- Our guide to working out how much tax you’ll pay
- We show you how to factor in optional extras
- Calculated on a monthly basis for easy budgeting
To view the 2014/15 tax changes click here
Company car tax can be a confusing thing at the best of times, and on April 6 a new set of bands are to be introduced. In this article we’re going to guide you through how to work it out for yourself.
Since most people budget on a monthly basis, we’ll show you how to work out a monthly cost for the tax you’ll pay on your company car. Our example is going to be a BMW 3 Series saloon in 320d M Sport guise.
The first thing to do is to find your car’s P11d value. This is the price the manufacturer quotes for the car including VAT, delivery and all optional extras. It doesn’t include VED or the first registration fee.
Our BMW has a P11d value of £31,355. We’ll assume there aren’t any optional extras fitted, but if there were you’d have to add their value at this point.
Next, you need to find out how much CO2 your car emits and thus how much tax you’ll have to pay. Our 320d emits 120g/km, which as you can see in the table below slots it into the 16% tax band. It’s a diesel, so that means you need to add on the 3% diesel surcharge, making the total amount of tax payable 19%.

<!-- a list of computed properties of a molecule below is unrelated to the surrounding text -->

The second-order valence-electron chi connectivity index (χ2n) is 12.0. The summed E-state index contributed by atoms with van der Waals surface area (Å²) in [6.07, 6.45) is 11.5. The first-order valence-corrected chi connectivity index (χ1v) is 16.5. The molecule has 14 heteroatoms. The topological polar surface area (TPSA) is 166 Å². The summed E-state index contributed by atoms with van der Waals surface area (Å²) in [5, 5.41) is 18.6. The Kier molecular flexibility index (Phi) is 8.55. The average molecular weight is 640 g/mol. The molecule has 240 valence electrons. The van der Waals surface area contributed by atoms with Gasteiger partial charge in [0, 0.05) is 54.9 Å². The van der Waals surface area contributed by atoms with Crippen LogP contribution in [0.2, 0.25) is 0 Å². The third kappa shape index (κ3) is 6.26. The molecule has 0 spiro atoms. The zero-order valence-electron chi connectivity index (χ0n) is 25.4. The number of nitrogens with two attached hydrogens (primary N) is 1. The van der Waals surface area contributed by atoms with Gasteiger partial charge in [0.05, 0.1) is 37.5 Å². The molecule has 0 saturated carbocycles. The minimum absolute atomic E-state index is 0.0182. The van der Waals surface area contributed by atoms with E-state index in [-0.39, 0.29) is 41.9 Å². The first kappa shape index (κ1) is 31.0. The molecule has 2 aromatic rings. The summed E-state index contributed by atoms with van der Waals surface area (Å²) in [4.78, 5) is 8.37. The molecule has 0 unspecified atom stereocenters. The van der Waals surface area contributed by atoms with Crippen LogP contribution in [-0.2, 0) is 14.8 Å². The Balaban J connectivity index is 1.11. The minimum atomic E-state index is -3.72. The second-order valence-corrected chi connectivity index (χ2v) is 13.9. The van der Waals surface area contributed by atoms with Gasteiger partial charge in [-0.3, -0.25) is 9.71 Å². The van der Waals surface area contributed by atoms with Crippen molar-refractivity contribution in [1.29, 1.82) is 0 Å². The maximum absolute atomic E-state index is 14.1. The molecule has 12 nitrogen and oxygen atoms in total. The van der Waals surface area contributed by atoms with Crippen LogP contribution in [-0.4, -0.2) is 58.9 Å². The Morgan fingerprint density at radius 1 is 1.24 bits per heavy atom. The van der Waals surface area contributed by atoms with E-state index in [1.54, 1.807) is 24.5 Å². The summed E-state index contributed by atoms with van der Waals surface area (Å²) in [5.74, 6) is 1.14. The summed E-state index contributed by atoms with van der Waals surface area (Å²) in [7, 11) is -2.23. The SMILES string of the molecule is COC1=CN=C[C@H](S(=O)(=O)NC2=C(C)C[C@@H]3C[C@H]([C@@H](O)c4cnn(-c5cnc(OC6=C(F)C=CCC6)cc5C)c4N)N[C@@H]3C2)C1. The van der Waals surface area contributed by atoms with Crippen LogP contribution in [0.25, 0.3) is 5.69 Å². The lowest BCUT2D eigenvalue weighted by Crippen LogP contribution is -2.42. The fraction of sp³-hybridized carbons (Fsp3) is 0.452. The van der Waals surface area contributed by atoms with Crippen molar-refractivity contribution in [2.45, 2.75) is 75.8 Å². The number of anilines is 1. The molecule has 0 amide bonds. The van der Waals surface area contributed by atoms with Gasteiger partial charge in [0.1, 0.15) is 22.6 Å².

So now you need to find out what 19% of £31,355 is: £5,957.45.
At this point you need to know which tax level you’re at. If you’re being paid less than £32,011 each year then you pay tax at 20%, and if you’re being paid between £32,011 and £150,000 per year you’ll have to pay tax at 40%. If you’re lucky enough to be on over £150,000 then you’ll be in for 50% tax.
For or example we’ll assume a 40% tax payer, so we need to work out what 40% of £5,957.45 is. This will give us our annual company car tax bill of £2,382.98.
Finally, we just need to divide that number by 12 to get the monthly tax bill of £198.58.
So there you have it – that’s how you work out how much company car tax you’ll have to pay in the 2013/14 financial year.
Of course, if you’re going for a car with no optional extras then you can always use the Parkers company car tax calculator to do the number-crunching for you.